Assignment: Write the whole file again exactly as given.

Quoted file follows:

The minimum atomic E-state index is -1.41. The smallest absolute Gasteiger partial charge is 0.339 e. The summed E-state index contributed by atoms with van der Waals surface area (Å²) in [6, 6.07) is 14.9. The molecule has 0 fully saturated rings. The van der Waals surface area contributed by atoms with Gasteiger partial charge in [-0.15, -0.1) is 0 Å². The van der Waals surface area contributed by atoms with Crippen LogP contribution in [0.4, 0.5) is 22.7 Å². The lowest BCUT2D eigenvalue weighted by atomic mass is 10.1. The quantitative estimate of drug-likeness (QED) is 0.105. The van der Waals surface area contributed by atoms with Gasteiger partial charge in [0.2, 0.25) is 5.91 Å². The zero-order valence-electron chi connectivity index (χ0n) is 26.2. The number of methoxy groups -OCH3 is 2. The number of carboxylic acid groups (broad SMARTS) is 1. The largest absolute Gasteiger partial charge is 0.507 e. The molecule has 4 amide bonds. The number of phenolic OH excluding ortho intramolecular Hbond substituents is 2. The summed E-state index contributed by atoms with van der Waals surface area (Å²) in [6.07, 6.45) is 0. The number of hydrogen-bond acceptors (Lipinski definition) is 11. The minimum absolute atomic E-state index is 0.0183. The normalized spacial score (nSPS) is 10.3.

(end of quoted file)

The minimum atomic E-state index is -1.41. The smallest absolute Gasteiger partial charge is 0.339 e. The summed E-state index contributed by atoms with van der Waals surface area (Å²) in [6, 6.07) is 14.9. The molecule has 0 fully saturated rings. The van der Waals surface area contributed by atoms with Gasteiger partial charge in [-0.15, -0.1) is 0 Å². The van der Waals surface area contributed by atoms with Crippen LogP contribution in [0.4, 0.5) is 22.7 Å². The lowest BCUT2D eigenvalue weighted by atomic mass is 10.1. The quantitative estimate of drug-likeness (QED) is 0.105. The van der Waals surface area contributed by atoms with Gasteiger partial charge in [0.2, 0.25) is 5.91 Å². The zero-order valence-electron chi connectivity index (χ0n) is 26.2. The number of methoxy groups -OCH3 is 2. The number of carboxylic acid groups (broad SMARTS) is 1. The largest absolute Gasteiger partial charge is 0.507 e. The molecule has 4 amide bonds. The number of phenolic OH excluding ortho intramolecular Hbond substituents is 2. The summed E-state index contributed by atoms with van der Waals surface area (Å²) in [6.07, 6.45) is 0. The number of hydrogen-bond acceptors (Lipinski definition) is 11. The minimum absolute atomic E-state index is 0.0183. The normalized spacial score (nSPS) is 10.3.